My knee situation* continues to make some of my favourite yoga positions less than awesome (I’m looking at you, child’s pose), but thankfully there are plenty of ways to modify — and lots of alternatives.
My current favourite is a restorative version of crocodile, with plenty of support and no scary teeth!
One of my favourite restorative yoga positions also happens to be one of the easiest to set up. It’s also one of the few restorative poses that’s easier to do at home—and no, it’s not just laying on the couch.
Restorative yoga is, by nature, prop-intensive. We want to provide enough support for our bodies to fully relax and a lot of the shapes call for multiple bolsters, blocks, blankets, straps, and whatnot, stuff most of us don’t have in inventory.
But the pile of bolsters and blocks pictured (not to mention all the blankets we used!) created by doing ‘Instant Mallorca’ (aka ‘Stonehenge’) pose at a yoga studio is totally avoidable at home—using couch cushions!
My yoga practice has been much flatter since having knee surgery in December. Reclined. Prone. Horizontal. Or maybe up a wall.
The swelling has yet to abate, making more active sessions out of reach. Down dog is a no-go. Butterfly makes me shudder in horror. Even my favourite yin-yoga-style practice with its many very-bent-knee poses (squats, sleeping swan, and happy baby, to name a few) is beyond my current capabilities. And child’s pose, well, that’s inconceivable.
Much of what we think of as ‘resting’ is pretty active. Watching Netflix, reading a book, listening to a podcast, scrolling through Instagram, paying attention to current affairs—all tasks that require our brains to be engaged and alert. It’s rare that we allow ourselves to simply be, letting the mind drift and the body be entirely idle. Even catching some zzzs isn’t the same as conscious, deliberate rest. Our brains work like crazy as we dream and our cells shift into maintenance mode while we sleep—not to mention that we wind up in all kinds of not-so-comfortable positions when we subconsciously shift in bed.
This coming Saturday I’m teaching a special extra-long yoga class at Younion Yoga to mark the Winter Solstice. It’s the third year I’ve led this seasonally-driven session and I particularly love using yoga to embrace darkness on this longest night of the year. The inspiration for the practice fits perfectly with my teaching style: deliberately slow, purposely restful, mindfully self-centred, well-supported—and with a bonus literary touch.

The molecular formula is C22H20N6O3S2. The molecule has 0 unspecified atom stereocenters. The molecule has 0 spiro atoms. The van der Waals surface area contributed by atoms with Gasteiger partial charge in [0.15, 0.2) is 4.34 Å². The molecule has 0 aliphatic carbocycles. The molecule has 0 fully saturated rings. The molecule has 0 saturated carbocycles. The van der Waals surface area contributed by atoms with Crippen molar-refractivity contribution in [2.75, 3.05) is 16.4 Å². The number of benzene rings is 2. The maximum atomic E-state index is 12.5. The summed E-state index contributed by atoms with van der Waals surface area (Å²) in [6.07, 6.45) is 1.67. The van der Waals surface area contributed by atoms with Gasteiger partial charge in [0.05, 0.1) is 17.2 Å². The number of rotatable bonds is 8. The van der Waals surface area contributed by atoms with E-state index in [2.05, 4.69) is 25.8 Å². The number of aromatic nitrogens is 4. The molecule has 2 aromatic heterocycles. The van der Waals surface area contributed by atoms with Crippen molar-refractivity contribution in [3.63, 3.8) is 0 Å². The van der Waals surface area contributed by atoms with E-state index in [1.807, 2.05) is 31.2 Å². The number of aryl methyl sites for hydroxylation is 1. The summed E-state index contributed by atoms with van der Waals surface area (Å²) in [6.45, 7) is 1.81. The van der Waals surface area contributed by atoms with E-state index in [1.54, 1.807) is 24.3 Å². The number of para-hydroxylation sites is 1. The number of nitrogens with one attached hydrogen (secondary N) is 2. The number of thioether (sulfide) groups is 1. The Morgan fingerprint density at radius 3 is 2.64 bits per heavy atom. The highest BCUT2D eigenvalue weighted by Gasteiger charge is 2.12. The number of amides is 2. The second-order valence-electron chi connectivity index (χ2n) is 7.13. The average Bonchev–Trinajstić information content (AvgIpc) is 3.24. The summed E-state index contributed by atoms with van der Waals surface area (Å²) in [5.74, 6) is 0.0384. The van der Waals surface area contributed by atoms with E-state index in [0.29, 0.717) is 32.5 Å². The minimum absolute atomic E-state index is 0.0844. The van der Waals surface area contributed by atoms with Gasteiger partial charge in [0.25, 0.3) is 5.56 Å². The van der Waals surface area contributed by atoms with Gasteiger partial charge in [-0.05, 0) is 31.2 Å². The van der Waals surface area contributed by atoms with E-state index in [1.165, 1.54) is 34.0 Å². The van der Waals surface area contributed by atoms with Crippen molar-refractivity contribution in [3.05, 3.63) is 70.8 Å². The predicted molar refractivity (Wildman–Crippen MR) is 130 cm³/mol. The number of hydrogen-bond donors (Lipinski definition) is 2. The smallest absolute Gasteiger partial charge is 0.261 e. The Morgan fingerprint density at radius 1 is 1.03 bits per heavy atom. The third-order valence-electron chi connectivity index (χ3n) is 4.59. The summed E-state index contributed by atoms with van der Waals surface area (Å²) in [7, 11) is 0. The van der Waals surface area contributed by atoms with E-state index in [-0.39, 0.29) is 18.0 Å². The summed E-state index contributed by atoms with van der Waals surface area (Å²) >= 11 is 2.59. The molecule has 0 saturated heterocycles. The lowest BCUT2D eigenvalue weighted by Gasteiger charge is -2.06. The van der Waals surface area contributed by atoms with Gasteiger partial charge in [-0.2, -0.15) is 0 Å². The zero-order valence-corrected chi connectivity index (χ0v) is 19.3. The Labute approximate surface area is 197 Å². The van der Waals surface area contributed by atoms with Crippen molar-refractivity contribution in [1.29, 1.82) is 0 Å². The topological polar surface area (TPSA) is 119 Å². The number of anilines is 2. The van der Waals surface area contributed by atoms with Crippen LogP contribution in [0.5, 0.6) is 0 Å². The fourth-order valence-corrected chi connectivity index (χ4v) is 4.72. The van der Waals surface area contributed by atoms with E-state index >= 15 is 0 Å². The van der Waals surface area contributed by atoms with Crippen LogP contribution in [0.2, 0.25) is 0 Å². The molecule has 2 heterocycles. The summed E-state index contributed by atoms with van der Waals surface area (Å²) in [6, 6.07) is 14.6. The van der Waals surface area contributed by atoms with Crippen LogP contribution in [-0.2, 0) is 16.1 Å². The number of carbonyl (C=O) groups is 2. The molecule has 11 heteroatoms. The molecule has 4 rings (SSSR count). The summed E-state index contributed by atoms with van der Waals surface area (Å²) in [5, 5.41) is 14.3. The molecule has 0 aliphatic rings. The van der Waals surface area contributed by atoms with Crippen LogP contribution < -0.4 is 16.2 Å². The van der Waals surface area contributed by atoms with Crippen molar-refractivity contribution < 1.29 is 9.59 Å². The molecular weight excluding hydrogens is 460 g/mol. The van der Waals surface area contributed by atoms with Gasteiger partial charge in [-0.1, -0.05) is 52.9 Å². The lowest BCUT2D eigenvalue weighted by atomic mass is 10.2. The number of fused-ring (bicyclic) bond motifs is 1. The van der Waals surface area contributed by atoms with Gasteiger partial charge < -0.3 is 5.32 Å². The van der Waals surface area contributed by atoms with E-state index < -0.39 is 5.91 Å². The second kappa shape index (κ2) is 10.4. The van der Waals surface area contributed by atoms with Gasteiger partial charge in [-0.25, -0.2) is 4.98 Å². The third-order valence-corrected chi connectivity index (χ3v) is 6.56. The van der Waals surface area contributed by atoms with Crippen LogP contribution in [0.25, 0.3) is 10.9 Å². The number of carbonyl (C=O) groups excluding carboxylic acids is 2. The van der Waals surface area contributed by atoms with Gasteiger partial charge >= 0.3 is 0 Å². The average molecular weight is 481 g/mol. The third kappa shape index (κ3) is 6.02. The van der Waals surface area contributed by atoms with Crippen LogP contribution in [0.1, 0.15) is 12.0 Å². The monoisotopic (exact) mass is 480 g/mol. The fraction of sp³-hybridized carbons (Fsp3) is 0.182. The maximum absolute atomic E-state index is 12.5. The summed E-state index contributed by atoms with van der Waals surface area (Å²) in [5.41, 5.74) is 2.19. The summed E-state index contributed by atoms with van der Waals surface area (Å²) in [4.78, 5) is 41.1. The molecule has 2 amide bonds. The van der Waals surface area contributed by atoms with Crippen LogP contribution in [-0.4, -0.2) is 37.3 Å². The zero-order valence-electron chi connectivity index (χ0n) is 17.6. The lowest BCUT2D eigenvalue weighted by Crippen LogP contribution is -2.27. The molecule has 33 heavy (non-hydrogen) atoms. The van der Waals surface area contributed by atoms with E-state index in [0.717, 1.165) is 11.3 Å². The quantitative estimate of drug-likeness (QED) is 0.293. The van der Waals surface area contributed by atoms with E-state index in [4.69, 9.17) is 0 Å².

The weather in Copenhagen has turned colder, greyer and windier. The leaves are changing and this morning was the first dog walk in a long time that I needed gloves. Likewise, I’ve put away my sandals and lightweight dresses and embraced wooly socks again.
With the sun setting noticeably earlier, there’s an invitation to be inside more, to get cozy, to hygge it up.
Copenhagen’s winter nights are long, dark, and often rain-soaked, which makes this the perfect season for cozy yoga classes!
Join me for Tuesday evening restorative yoga classes and the incredibly hygge Ground Yoga + Økotea in Østerbro. Classes start at 19.00 and are 75 minutes of very supported, super relaxing poses like gentle twists, soft backbends and soothing forward folds. It’s normal to do only four or five poses in a 75 minute restorative yoga class because they’re are held for up to 25 luxurious minutes!
I’m also teaching a regular yin yoga class at Ground on Sundays at 10.00. Yin is not quite as slow as restorative yoga and it’s a wonderful complement to the rest of our yang (simply meaning active) lives. It’s also a great way to cope with a bit of a hangover!
Confirm that you’re coming to classes at Ground on the studio’s Facebook page.
I also teach periodic yin yoga and mindfulness meditation classes at Hot Yoga Østerbro on Nordre Frihavnsgade. Rest assured the classes are not sweaty, just warm! I generally teach on Thursday evenings or Saturday/Sunday afternoons.
Check out my schedule for up-to-the-minute details of when and where I’m teaching.